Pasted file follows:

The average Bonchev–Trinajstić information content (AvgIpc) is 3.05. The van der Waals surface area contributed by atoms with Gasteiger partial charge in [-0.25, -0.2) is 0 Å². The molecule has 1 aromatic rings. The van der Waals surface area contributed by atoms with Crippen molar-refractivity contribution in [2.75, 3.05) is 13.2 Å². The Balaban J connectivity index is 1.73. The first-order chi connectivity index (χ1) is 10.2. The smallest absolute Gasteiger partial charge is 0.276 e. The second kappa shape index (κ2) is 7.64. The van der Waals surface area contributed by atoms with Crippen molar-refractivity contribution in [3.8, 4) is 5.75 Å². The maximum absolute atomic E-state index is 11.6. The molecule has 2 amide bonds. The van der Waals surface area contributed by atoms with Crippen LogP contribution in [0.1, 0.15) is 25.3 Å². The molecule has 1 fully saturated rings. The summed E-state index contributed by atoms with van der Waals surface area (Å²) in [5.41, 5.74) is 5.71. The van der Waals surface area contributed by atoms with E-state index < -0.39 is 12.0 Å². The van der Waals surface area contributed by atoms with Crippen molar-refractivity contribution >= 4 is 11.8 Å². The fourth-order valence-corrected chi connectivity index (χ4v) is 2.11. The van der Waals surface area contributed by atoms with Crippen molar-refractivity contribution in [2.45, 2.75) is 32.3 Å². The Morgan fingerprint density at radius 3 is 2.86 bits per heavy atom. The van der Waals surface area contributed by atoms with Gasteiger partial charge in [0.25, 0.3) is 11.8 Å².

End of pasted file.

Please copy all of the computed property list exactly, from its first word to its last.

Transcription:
The average Bonchev–Trinajstić information content (AvgIpc) is 3.05. The van der Waals surface area contributed by atoms with Gasteiger partial charge in [-0.25, -0.2) is 0 Å². The molecule has 1 aromatic rings. The van der Waals surface area contributed by atoms with Crippen molar-refractivity contribution in [2.75, 3.05) is 13.2 Å². The Balaban J connectivity index is 1.73. The first-order chi connectivity index (χ1) is 10.2. The smallest absolute Gasteiger partial charge is 0.276 e. The second kappa shape index (κ2) is 7.64. The van der Waals surface area contributed by atoms with Crippen molar-refractivity contribution in [3.8, 4) is 5.75 Å². The maximum absolute atomic E-state index is 11.6. The molecule has 2 amide bonds. The van der Waals surface area contributed by atoms with Crippen LogP contribution in [0.1, 0.15) is 25.3 Å². The molecule has 1 fully saturated rings. The summed E-state index contributed by atoms with van der Waals surface area (Å²) in [5.41, 5.74) is 5.71. The van der Waals surface area contributed by atoms with E-state index < -0.39 is 12.0 Å². The van der Waals surface area contributed by atoms with Crippen molar-refractivity contribution >= 4 is 11.8 Å². The fourth-order valence-corrected chi connectivity index (χ4v) is 2.11. The van der Waals surface area contributed by atoms with Crippen molar-refractivity contribution in [2.45, 2.75) is 32.3 Å². The Morgan fingerprint density at radius 3 is 2.86 bits per heavy atom. The van der Waals surface area contributed by atoms with Gasteiger partial charge in [0.25, 0.3) is 11.8 Å².